Researchers point out holes in McAfee's Web site

McAfee says it is working to fix three holes researchers found in its Web site.

Elinor Mills Former Staff Writer
Elinor Mills covers Internet security and privacy. She joined CNET News in 2005 after working as a foreign correspondent for Reuters in Portugal and writing for The Industry Standard, the IDG News Service and the Associated Press.
Elinor Mills
2 min read

Researchers disclosed on a public security e-mail list today three vulnerabilities in the Web site of security firm McAfee, whose site has been found to have bugs several times before.

The YGN Ethical Hacker Group told the Full Disclosure list that it had reported the problems to McAfee on February 10 and two days later the company said it was working to resolve them. The group disclosed them publicly after noticing that they remained open this weekend--a month and a half later.

McAfee says it is aware of the vulnerabilities and is working to fix them. "It is important to note that these vulnerabilities do not expose any of McAfee's customer, partner or corporate information," the company said in a statement. "Additionally, we have not seen any malicious exploitation of the vulnerabilities."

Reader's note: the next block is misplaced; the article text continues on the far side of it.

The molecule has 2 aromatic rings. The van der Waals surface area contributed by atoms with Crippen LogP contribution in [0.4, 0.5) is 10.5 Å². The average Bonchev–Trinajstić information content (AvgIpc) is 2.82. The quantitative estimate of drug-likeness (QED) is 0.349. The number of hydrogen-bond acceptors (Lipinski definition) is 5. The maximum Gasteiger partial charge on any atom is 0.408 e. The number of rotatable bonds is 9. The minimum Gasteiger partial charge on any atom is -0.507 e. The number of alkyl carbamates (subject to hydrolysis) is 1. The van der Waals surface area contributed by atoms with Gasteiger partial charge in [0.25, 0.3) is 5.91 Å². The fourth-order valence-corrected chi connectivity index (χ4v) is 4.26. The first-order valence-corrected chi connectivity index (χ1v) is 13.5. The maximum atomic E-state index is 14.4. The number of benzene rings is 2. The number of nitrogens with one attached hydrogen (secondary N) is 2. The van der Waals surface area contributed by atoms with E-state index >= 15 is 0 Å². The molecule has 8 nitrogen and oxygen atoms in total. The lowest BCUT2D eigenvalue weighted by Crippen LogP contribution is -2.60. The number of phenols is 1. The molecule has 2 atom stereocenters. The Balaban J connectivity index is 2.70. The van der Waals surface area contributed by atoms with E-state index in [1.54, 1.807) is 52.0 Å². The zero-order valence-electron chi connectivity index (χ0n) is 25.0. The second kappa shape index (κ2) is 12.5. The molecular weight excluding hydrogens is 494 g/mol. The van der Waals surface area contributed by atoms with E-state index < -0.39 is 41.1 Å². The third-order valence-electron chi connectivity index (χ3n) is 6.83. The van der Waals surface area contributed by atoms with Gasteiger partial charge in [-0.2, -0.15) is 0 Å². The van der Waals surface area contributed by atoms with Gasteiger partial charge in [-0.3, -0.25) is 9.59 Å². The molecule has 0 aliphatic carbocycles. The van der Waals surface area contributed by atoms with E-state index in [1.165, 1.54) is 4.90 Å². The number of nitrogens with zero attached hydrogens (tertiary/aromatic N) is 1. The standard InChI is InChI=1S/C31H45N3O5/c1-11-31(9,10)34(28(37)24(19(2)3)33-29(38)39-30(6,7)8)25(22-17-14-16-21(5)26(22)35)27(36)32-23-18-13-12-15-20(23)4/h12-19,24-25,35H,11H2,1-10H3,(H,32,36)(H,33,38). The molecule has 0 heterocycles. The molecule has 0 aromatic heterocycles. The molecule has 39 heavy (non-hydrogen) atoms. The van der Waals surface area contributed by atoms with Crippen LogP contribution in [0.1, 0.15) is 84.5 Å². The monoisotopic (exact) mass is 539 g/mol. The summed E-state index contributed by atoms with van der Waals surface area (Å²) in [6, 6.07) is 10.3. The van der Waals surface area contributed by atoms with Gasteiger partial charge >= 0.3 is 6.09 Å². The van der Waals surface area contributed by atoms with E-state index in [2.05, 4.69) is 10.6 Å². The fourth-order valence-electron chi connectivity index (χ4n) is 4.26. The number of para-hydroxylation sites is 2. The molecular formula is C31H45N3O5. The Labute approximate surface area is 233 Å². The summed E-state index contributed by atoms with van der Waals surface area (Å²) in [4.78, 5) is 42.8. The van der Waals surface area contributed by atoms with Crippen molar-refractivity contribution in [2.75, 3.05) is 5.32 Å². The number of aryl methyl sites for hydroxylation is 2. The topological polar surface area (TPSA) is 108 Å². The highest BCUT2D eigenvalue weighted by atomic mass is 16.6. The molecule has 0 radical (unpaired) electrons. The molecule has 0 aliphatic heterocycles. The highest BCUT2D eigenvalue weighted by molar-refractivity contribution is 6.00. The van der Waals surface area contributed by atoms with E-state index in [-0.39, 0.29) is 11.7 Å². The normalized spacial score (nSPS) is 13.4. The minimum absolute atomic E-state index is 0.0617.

McAfee characterized the vulnerabilities as:

•Cross Site Scripting in download.mcafee.com. "In a worst case scenario this vulnerability could allow attacks that spoof the McAfee brand by presenting a URL that looks like it directs to a McAfee Web site but in fact directs elsewhere."

•Information disclosure on www.mcafee.com. "This issue gives some detail on an internally used application to measure Web traffic, but doesn't disclose any proprietary information or any customer information."

•Information disclosure on download.mcafee.com. "This issue provides access to the source code for some of the interactive pages on our Web site, but this also does not disclose any sensitive information or any customer information."

"McAfee has strict policies in place for its own Web sites and for services provided by third parties," the company said. "We are investigating how these particular vulnerabilities were not identified in our screening process and will adjust our processes if necessary."

McAfee has had problems with holes in its sites before, including in 2009 when certain customer accounts were exposed by cross-site scripting and cross-site request forgery vulnerabilities, in 2008 and last year.